Whatever, their reasoning, agents that don’t do everything possible to market your home are not doing you a service. Just having a listing in mls isn’t enough anymore.

Thursday, October 8, 2009

New Video from Fauna MacKillip

Here is my latest offering in the world of real estate. I produced this video as a marketing piece to tell people about me and how I can handle their next real estate transaction.

This was really fun to produce. I hope you like it. - Fauna MacKillip

Wednesday, September 23, 2009

Ok.. I Guess I Don't Get It...

This social networking thing is just for the birds. I’ve tried the Facebook thing and I’ve watched my husband Tweet… but I just don’t get it. I guess blogging is better for me. I can tell my story and not get interrupted by somebody doing Mafia Wars, or having a Food Fight.

I’m just a failure there. I never know what to post, so I do listings and other stuff, but just going there to chat something up seems un-natural to me. I want to be in the thick of things, negotiating the details of a hard fought contract are more my style….. not writing about my vacation. Who has time for vacation when there is business to be done? Hey the first time homebuyer incentives will be going away soon and I still have two couples that are on the fence about homes they are interested in. I’ve got to get them into something!

Not only that, but the next 45 days will be the busiest of the year for me and that takes some preparation. Now that’s more my style! So, you can tell me about your vacation, and I’ll be envious, but my breaks are more of what I do between contracts. - Fauna

Tuesday, September 15, 2009

Your Home Inventory may be Very Important!

The idea is to have plenty of insurance to make up for any loss that you may occur from a fire, burglary, or just being careless. The problem here is that we all take the idea of having a complete home inventory to back up those claims very casually. Hey… that just means we can be lazy, but if you are ever faced with having a loss, there is no tool more valuable than having a complete, up-to-date, well documented inventory to validate your claim.

The best way to handle an inventory is to have it broken down on a room by room basis. Start by writing down every item that has any value for each room. You want to make sure you record the price you paid for each item, and the item’s current approximate value. You want to be able to compare these prices and to shop your insurance to find out who will give you the best replacement cost should a loss occur.

The main focus needs to be on the items that have some real value. Items that don’t have much value can be recorded, but may not make much of a difference unless a catastrophic loss, such as a fire, occurs. Focusing on the more expensive items makes more sense so you can be fairly thorough in recording serial numbers, make and model of the item listed, and making sure you have the sales receipt copied and kept in a notebook. If you don’t have a receipt, you can use pictures of the items and their price taken at the store, or even on internet sites that sell the items. You may even find the sale on an old credit card statement that you can use as proof.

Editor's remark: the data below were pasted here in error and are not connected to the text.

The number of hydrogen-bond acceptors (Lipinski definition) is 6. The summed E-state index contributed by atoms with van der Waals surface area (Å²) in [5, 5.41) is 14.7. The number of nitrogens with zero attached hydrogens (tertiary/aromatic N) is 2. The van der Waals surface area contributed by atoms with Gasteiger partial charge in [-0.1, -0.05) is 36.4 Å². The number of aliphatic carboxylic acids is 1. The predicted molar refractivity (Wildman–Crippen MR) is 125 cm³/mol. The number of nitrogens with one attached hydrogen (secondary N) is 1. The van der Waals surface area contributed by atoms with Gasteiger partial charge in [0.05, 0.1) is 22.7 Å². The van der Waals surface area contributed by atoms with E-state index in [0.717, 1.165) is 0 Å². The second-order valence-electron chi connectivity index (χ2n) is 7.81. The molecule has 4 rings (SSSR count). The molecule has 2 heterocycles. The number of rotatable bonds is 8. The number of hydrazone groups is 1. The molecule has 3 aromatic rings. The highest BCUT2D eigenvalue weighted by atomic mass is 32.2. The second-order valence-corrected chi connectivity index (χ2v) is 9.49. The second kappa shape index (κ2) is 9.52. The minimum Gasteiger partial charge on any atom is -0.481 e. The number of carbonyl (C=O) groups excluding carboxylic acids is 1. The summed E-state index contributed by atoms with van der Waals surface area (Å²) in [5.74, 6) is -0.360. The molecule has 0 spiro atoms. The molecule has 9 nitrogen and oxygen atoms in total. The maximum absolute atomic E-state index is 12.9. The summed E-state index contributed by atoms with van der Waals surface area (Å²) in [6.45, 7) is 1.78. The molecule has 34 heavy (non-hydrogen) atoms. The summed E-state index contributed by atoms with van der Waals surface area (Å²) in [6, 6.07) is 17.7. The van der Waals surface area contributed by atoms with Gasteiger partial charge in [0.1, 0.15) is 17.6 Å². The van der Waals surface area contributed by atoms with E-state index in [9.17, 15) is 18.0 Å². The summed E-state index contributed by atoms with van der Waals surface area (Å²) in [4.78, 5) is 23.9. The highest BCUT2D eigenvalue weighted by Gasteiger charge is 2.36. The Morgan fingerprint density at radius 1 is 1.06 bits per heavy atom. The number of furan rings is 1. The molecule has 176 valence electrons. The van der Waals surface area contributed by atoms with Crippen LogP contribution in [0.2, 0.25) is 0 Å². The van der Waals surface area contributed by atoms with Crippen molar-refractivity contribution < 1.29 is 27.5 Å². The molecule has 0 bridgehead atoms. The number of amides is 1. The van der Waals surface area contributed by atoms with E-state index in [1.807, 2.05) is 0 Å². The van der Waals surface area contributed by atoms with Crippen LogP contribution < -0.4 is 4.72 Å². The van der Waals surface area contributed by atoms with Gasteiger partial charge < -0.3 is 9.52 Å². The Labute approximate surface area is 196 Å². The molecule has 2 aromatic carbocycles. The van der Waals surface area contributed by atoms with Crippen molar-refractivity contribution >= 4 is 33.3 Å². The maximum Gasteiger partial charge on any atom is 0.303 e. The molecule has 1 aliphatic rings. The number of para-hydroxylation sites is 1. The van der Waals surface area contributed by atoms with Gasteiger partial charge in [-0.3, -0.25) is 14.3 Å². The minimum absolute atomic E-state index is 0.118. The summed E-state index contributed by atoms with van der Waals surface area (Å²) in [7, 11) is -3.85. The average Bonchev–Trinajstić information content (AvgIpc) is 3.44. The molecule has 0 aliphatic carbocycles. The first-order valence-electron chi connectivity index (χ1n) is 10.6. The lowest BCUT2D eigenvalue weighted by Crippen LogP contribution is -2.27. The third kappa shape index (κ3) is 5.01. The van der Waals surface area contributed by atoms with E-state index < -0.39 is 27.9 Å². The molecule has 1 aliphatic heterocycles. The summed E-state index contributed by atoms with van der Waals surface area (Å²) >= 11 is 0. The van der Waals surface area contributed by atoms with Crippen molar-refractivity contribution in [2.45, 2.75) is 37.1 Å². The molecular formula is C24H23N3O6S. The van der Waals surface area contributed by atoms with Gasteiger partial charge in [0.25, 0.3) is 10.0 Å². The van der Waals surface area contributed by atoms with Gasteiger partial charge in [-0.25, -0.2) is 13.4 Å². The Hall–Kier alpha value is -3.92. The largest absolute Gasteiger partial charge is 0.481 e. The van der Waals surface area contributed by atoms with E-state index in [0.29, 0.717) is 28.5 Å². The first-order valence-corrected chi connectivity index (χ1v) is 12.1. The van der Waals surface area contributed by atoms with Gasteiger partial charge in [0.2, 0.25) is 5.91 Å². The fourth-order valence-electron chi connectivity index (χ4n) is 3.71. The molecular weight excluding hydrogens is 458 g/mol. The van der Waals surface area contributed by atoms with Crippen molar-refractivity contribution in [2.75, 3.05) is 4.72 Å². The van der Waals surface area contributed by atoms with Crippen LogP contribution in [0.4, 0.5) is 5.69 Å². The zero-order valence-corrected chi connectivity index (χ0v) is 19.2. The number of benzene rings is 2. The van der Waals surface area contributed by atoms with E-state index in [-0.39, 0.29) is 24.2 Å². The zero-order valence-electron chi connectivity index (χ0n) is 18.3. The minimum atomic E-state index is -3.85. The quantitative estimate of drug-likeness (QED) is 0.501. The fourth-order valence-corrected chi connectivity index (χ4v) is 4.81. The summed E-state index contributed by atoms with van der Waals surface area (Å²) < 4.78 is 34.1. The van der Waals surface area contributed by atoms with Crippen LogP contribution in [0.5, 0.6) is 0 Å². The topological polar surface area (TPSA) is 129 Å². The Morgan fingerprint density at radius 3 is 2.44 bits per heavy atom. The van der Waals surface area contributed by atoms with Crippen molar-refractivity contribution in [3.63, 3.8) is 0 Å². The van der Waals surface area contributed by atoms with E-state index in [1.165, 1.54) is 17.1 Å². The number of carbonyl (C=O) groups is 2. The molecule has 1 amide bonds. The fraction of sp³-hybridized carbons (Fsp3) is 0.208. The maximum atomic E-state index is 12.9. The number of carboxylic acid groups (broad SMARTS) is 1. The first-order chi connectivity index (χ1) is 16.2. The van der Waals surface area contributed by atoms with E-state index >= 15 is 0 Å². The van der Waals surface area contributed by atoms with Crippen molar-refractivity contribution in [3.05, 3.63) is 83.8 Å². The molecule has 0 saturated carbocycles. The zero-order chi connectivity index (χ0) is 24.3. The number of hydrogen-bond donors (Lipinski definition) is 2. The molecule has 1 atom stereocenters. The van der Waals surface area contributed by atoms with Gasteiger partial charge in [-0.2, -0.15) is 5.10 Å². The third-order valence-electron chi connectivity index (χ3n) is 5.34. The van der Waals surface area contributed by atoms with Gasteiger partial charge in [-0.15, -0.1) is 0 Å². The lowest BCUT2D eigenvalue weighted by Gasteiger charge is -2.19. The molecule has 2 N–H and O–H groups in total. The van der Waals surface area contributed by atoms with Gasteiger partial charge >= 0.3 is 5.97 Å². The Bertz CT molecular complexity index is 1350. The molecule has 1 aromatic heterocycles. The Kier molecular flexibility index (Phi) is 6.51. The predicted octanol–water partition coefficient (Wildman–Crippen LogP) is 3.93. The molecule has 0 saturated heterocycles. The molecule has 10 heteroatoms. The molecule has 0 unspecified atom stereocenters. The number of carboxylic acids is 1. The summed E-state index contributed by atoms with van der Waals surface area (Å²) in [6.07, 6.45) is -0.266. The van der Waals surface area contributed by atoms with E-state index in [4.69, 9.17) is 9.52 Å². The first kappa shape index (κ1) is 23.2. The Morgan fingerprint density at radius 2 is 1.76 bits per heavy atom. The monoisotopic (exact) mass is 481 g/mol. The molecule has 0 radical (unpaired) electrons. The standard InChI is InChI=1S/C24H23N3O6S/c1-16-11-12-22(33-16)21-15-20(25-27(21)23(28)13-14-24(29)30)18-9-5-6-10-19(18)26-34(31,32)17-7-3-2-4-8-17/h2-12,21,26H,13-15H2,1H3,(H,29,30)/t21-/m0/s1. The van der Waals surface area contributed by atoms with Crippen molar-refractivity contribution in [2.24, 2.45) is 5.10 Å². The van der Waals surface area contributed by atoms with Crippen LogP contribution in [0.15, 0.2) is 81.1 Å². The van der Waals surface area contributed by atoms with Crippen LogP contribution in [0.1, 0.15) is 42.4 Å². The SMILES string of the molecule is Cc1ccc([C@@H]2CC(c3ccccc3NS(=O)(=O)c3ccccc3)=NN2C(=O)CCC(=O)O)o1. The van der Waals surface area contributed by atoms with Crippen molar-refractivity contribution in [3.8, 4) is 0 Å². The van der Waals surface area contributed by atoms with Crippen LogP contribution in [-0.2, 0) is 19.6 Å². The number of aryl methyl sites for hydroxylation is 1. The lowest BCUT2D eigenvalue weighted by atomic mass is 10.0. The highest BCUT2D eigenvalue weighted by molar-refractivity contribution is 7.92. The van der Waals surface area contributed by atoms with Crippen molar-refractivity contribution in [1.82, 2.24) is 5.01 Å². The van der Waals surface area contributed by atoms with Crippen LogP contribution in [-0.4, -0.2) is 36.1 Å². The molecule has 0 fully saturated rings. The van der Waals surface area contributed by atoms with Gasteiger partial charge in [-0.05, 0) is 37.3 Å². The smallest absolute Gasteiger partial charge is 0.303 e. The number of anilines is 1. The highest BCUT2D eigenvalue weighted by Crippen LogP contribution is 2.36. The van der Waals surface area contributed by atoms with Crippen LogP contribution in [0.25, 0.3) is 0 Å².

Another good idea is to have pictures of each item showing the item and the serial number and another general picture of the room showing the items that you inventoried in the room. Still pictures or video will suffice, but most people will do both using the stills for the detail on the items and the video to place them.

Jewelry should always be photographed as a close up still picture. Try to use as much natural light as possible because different types of lighting give off different colors. Incandescent bulbs give off an orange glow, and florescent lights give off more of a green hue, so having as much natural light will enhance the picture. Another idea is to use a camera that can correct for different lighting conditions and will enhance the pictures that you take automatically.

The final goal of the inventory is to make sure that you have enough insurance coverage, but not to be carrying too much, and to have as many of your items covered at replacement value. You might also want to make sure that “replacement value” means replacement with new, like kind, items and not refurbished, or worse yet, used.

One other note… Make sure that you put some sort of personal mark on things like TVs, stereos, and other items where that is possible. These marks can help law enforcement agencies identify your belongings if they are recovered after a theft.

Ok… that’s all I can think of for this topic right now. I’m sure I’ve missed something here, so let me know if I have so I can get your ideas into the next installment on this topic. It is an easy process, and I know that you will feel much better after you get your inventory done. I know I did… Have a Great Day, and let me know if I can help you in any way. - Fauna MacKillip